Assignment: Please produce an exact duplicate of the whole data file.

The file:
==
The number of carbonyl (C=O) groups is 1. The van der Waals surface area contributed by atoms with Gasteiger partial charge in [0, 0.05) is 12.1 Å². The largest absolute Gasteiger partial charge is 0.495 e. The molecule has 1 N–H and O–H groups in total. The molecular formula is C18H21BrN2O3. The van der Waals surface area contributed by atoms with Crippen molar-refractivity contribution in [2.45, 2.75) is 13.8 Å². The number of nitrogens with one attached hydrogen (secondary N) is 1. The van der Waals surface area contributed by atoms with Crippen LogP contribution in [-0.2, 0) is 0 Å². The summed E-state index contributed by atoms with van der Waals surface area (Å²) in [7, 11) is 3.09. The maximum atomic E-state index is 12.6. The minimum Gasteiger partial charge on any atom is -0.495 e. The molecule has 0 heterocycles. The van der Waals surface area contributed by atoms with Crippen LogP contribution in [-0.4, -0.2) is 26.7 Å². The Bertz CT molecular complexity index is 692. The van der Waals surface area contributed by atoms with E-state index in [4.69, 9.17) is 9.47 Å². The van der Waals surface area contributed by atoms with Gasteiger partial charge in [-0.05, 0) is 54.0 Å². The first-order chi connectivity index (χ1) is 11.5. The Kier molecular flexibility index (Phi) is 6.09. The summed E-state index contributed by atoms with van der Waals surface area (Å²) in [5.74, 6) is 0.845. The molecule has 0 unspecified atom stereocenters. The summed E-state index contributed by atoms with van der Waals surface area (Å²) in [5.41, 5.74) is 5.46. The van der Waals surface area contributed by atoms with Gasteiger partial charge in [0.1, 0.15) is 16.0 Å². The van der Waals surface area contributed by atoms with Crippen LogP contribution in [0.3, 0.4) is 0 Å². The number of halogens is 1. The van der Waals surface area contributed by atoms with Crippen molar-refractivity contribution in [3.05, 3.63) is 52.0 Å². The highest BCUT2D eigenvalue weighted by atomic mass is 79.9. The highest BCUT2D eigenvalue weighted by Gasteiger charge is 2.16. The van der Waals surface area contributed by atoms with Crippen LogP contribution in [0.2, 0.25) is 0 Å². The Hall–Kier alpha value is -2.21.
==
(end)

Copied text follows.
The number of carbonyl (C=O) groups is 1. The van der Waals surface area contributed by atoms with Gasteiger partial charge in [0, 0.05) is 12.1 Å². The largest absolute Gasteiger partial charge is 0.495 e. The molecule has 1 N–H and O–H groups in total. The molecular formula is C18H21BrN2O3. The van der Waals surface area contributed by atoms with Crippen molar-refractivity contribution in [2.45, 2.75) is 13.8 Å². The number of nitrogens with one attached hydrogen (secondary N) is 1. The van der Waals surface area contributed by atoms with Crippen LogP contribution in [-0.2, 0) is 0 Å². The summed E-state index contributed by atoms with van der Waals surface area (Å²) in [7, 11) is 3.09. The maximum atomic E-state index is 12.6. The minimum Gasteiger partial charge on any atom is -0.495 e. The molecule has 0 heterocycles. The van der Waals surface area contributed by atoms with Crippen LogP contribution in [-0.4, -0.2) is 26.7 Å². The Bertz CT molecular complexity index is 692. The van der Waals surface area contributed by atoms with E-state index in [4.69, 9.17) is 9.47 Å². The van der Waals surface area contributed by atoms with Gasteiger partial charge in [-0.05, 0) is 54.0 Å². The first-order chi connectivity index (χ1) is 11.5. The Kier molecular flexibility index (Phi) is 6.09. The summed E-state index contributed by atoms with van der Waals surface area (Å²) in [5.74, 6) is 0.845. The molecule has 0 unspecified atom stereocenters. The summed E-state index contributed by atoms with van der Waals surface area (Å²) in [5.41, 5.74) is 5.46. The van der Waals surface area contributed by atoms with Gasteiger partial charge in [0.1, 0.15) is 16.0 Å². The van der Waals surface area contributed by atoms with Crippen LogP contribution in [0.3, 0.4) is 0 Å². The number of halogens is 1. The van der Waals surface area contributed by atoms with Crippen molar-refractivity contribution in [3.05, 3.63) is 52.0 Å². The highest BCUT2D eigenvalue weighted by atomic mass is 79.9. The highest BCUT2D eigenvalue weighted by Gasteiger charge is 2.16. The van der Waals surface area contributed by atoms with Crippen LogP contribution in [0.2, 0.25) is 0 Å². The Hall–Kier alpha value is -2.21.